What Mycroft actually sounded like as a child would mostly likely to be closer to what we hear from Sherlock.
Again, Sherlock has the same general non-accent as his brother but Benedict Cumberbatch does not have a regional accent. Sherlock’s accent is basically how Benedict Cumberbatch usually speaks.
On the “gradation of poshness” he’s slightly higher than Mycroft but I think that has much more to do with Benedict’s public school education than any conscious effort on the actor’s part.
My in-universe explanation for the discrepancy is that Sherlock has no reason to modulate his accent. He is not interested in how it affects his image in the eyes of other people. We tend to learn pronunciation from our families at an early age. Some people can "lose" their accents but others have accents that stay with them for life. The way Sherlock speaks is probably a good reflection of the entire Holmes family and his public school education (A Good Old Fashioned Education).
John had me rather puzzled but my conclusion is that his accent qualifies as BBC pronunciation but unlike Mycroft or Sherlock, he has not superimposed any of those “upper class” vowels on his pronunciation. For example his “a” vowel sounds are much shorter as evidenced in words such as “pass”. John is a much better presentation of what a great number of people in the UK actually sound like.
Here is an amusing map of how the “a” vowel varies in pronunciation between different geographic areas:
John fits in very much with the blue group. His rendition of the “a” vowel is still correct and technically BBC pronunciation. However it is considered less “posh” than pronouncing the “a” vowel as “ah”.
His rhythm of speech and accentuations within words may contribute to the overall impression that his accent is different to Sherlock’s. This is true because Sherlock doesn’t have exact BBC pronunciation and neither does John. Though they deviate in different ways I would say their accents overall qualify as BBC pronunciation. It is certainly hard to pinpoint a location for the original of John’s accent.
There are times when I think I can hear something else mixed in with his generally non-descript accent.
stakeaclaim has pointed out that John's accent may be a product of his career in the armed forces. I assume that in the sealed existence of military life, John's accent might have been influenced and changed. I think in the armed forces there is a tendency for accents to regress to the mean and the mean in this case is BBC pronunciation because it is such a common accent. This does not apply to certain regiments that recruit from specific areas like Wales or Scotland. However the RAMC recruits from all over the UK so I assume that John's BBC pronunciation may have something to do with the time he spent in the army.
Lestrade’s accent is what I would call “Mockney” – an imitation cockney accent. However he doesn't quite do the accent as well as Phil Davis (the cab drive in ASIP). The cab driver's accent has all the hallmarks of a true cockney accent whereas Lestrade's accent does not.
“Cockney” was first used to describe accents in London way back in the 16th hundreds. The word “cockney” is said to originate from “coken ey” which is Middle English for cock’s egg. It was a derogatory term to describe how strange and unnatural the accent was.
London today has experienced so much immigration that Cockney is no longer the dominant accent. After the first and second world wars, many East End slums were cleared and their residents re-housed in purpose built settlements in Essex. Many towns on the outskirts of London saw massive expansion including South-end on Sea. Now it is more common to hear a derivative of the Cockney accent in Essex than it is in London.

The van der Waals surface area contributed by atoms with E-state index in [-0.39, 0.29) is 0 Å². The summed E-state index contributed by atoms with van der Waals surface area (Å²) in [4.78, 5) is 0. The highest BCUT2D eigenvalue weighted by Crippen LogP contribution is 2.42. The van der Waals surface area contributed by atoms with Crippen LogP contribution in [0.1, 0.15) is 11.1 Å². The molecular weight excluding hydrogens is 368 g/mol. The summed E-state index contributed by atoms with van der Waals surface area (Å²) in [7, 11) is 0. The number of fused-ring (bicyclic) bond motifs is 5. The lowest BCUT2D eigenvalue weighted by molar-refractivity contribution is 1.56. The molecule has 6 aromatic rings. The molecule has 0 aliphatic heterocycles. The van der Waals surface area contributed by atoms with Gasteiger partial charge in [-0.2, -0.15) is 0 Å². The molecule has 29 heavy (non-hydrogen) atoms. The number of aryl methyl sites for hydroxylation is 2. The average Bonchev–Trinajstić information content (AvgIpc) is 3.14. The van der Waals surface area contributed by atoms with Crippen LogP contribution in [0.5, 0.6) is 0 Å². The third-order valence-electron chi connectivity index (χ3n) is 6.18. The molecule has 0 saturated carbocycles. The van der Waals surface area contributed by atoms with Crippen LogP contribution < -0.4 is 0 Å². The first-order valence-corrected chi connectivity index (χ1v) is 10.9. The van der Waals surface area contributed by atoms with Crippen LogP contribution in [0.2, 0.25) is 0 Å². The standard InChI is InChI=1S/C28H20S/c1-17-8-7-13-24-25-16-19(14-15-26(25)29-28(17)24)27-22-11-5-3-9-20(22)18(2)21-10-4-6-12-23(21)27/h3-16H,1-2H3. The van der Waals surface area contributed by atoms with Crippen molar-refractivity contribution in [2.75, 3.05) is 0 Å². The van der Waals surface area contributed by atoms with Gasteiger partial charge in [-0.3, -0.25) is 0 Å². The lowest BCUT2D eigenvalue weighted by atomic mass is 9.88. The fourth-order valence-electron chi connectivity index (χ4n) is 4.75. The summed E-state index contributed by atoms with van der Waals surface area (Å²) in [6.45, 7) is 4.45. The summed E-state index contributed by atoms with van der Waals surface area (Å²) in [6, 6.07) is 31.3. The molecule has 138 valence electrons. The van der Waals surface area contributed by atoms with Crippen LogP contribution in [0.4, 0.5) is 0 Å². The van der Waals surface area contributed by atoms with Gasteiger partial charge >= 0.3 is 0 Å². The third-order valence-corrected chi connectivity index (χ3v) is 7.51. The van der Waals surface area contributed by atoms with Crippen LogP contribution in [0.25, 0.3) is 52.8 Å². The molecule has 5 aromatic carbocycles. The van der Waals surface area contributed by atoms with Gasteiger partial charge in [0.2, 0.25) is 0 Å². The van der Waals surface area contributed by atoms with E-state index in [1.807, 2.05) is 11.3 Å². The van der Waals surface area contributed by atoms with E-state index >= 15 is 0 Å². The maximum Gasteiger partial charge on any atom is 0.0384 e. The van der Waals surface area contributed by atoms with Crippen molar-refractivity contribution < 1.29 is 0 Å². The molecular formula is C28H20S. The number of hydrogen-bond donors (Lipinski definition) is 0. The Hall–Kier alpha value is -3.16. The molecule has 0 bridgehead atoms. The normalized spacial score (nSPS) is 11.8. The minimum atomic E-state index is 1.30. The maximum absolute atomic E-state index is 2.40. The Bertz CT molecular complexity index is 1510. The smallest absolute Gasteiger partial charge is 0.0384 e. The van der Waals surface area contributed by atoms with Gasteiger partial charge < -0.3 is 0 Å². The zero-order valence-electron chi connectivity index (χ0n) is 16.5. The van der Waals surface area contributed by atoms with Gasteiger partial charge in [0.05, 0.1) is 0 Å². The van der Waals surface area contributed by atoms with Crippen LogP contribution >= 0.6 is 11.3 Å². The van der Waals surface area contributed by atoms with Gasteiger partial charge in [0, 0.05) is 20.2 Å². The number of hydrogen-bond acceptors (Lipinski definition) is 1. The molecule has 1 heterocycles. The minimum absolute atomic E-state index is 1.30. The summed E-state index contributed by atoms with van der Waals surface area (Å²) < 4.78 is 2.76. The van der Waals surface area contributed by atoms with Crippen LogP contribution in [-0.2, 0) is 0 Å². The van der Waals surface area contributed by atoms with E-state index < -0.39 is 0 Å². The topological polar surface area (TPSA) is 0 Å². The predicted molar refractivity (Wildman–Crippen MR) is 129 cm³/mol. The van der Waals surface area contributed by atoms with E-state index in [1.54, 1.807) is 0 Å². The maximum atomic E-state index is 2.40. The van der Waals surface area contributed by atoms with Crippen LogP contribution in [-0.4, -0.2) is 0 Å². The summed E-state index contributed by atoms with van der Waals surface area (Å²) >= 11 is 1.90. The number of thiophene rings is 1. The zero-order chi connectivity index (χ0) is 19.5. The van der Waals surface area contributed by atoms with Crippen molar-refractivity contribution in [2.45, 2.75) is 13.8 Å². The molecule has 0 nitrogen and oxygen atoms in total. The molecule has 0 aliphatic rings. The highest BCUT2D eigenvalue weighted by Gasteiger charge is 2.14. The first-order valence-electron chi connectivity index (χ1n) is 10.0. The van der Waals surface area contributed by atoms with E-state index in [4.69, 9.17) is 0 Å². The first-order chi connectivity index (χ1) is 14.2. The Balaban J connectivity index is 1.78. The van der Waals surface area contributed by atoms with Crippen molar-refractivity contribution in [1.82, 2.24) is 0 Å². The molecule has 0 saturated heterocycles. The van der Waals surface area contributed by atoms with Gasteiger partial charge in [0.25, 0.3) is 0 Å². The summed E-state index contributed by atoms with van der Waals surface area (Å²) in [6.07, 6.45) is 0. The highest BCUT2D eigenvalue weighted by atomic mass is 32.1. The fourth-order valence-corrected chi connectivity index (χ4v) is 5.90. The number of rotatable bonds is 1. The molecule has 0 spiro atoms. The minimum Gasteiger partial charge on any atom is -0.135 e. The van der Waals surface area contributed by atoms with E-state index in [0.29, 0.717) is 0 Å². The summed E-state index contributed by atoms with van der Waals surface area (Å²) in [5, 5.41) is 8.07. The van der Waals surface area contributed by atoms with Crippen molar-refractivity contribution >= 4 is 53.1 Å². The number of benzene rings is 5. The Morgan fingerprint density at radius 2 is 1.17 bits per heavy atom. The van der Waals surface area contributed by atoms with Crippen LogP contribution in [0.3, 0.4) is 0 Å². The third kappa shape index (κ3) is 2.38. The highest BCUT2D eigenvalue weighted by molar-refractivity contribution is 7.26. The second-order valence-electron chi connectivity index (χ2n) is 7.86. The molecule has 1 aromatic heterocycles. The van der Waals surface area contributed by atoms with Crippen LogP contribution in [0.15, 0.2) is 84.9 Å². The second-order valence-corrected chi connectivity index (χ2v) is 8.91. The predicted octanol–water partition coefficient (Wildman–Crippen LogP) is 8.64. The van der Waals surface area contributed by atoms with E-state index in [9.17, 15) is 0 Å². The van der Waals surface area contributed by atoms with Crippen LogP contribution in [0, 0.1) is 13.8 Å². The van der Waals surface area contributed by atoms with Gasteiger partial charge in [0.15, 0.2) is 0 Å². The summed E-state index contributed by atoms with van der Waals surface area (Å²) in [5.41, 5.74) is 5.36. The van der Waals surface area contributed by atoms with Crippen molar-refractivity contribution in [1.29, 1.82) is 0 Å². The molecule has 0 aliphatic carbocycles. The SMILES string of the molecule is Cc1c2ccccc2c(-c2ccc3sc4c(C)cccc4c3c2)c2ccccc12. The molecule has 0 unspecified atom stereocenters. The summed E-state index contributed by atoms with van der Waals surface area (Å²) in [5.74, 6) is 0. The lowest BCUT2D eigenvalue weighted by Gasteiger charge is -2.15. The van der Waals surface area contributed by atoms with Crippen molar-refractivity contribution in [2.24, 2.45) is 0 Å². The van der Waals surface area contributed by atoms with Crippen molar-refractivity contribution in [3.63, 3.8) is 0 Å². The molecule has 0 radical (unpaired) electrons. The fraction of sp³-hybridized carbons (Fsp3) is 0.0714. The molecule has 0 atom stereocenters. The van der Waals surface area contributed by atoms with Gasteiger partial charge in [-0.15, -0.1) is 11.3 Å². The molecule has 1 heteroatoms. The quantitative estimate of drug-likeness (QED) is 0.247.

Rupert Graves comes from Weston-Super-Mare near Bristol. From TV interviews: http://www.youtube.com/watch?v=T-UXf4GGAqs, he doesn’t speak in the same way as Lestrade does in Sherlock. Lestrade’s accent is definitely not Bristol or West Country. Rupert himself has a slight regional accent.
Back to Lestrade: I personally thought Rupert was trying to do a "light" sort-of-cockney accent but then as two commenters have pointed out: Lestrade's accent is closer to Estuary than cockney. Estuary is the accent heard mainly in Essex and the Eastern outskirts of London. It sounds (in the grand scheme of regional accents) quite close to cockney. Certainly closer than scouse is to the manchunian. So perhaps my ears are deceiving me and Lestrade is really supposed to be an Essex boy.
I am nowhere near an expert on Irish accents. Jim has an Irish accent, most likely Dublin as I have a few friends from there who speak very much like Moriarty.
Andrew Scott himself is from Dublin so this might fit rather nicely – he didn’t even have to put on a performance in terms of his accent.
Several people from Dublin have pointed out that Moriarty does have a Dublin accent but it is an exaggerated middle class south Dublin accent. It is locally known as the “D4 accent” after a postcode in south Dublin.
This particularly accent suggests Moriarty was born to a middle class family or he was educated in an establishment frequented by the well heeled middle classes. I personally think that some of Moriarty's pathos comes from a sense of inadequacy (Jim Moriarty...Hiiiii) which may have been fostered if he came from a working class family and won a scholarship to a prestigious academy. Alternatively, Jim's family immigrated to Brighton (where he presumably met Carl Powers) and was bullied by the local boys for his accent.
I was quite surprised when BBC Sherlock decided to cast Irene as British – she was in fact an American in the original story.
Irene’s accent is pretty much BBC pronunciation with a few elongated vowels thrown in at random to take her up the “gradation of poshness” to a place suited to the ears of her impressive clientele. Otherwise I personally cannot detect any hint of a regional accent.
For how Lara Pulver actually talks: http://www.youtube.com/watch?v=v3hh-zFA478